Why not feed honey to babies? The American Academy of Pediatrics and the World Health Organization advise that honey should not be added to food, water, or formula that is fed to infants younger than 12 months of age. The primary concern is that botulism spores (Clostridium botulinum), which can be found in the soil, may become airborne and carried onto the hive or picked up by bees while feeding. Botulism IS NOT always killed by pasteurization. Therefore, NO HONEY – neither ours nor any commercially processed honey – should be given to children until they are at least a year old.
Why are your honey and bath salts packed in glass? Our honey is packed exclusively in glass because plastic can react chemically with honey, changing the color and degrading the quality. Our natural products are packaged using only recycled, recyclable, or reusable materials. Please, in turn, recycle the packaging.
What does “unheated” and “unfiltered” mean? Most honey – even raw honey – is heated. This is sometimes done to reduce the moisture content to the usual 18-22%. We harvest only “capped” honey, so the moisture content is determined by the bees and no further evaporation is needed. Most honey is highly filtered, which removes the pollen and results in a more “clear” honey. Ours is not. Providing unheated and unfiltered raw honey guarantees that all the natural goodness of the propolis, pollen, enzymes, and the natural antiseptic properties are retained.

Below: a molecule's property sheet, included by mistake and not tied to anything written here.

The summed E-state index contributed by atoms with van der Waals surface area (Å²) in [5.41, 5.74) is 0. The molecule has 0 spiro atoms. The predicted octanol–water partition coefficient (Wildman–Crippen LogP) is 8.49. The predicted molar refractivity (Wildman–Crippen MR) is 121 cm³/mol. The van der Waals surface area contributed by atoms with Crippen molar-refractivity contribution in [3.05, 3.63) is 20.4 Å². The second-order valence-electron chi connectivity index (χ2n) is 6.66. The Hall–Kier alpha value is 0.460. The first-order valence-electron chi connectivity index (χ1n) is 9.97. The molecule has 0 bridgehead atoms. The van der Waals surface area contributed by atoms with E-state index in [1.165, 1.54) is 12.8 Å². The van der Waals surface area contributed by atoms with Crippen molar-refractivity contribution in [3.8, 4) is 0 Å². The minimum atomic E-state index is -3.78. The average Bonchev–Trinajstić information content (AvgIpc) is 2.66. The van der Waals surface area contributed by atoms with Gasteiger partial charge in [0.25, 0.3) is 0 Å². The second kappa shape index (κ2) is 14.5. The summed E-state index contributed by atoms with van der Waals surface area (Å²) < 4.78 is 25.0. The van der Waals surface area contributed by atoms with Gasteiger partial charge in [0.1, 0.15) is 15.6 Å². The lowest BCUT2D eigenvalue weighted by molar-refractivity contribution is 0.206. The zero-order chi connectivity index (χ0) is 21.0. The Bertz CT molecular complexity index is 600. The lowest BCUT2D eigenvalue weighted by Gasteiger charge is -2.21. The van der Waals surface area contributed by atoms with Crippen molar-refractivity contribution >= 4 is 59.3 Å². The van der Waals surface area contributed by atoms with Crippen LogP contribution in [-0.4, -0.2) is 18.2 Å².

How many bees does it take to make honey? A bee lives for 4-6 weeks and produces about 1/12th teaspoon of honey in her lifetime. Each cell of capped honeycomb contains the nectar from about 1,000 flowers. Most colonies consist of 20,000-60,000 bees and ONE queen.
Why do bees “buzz”? The bee’s wings beat about 200 times per second, creating the “buzz.” They can fly up to 15 miles per hour.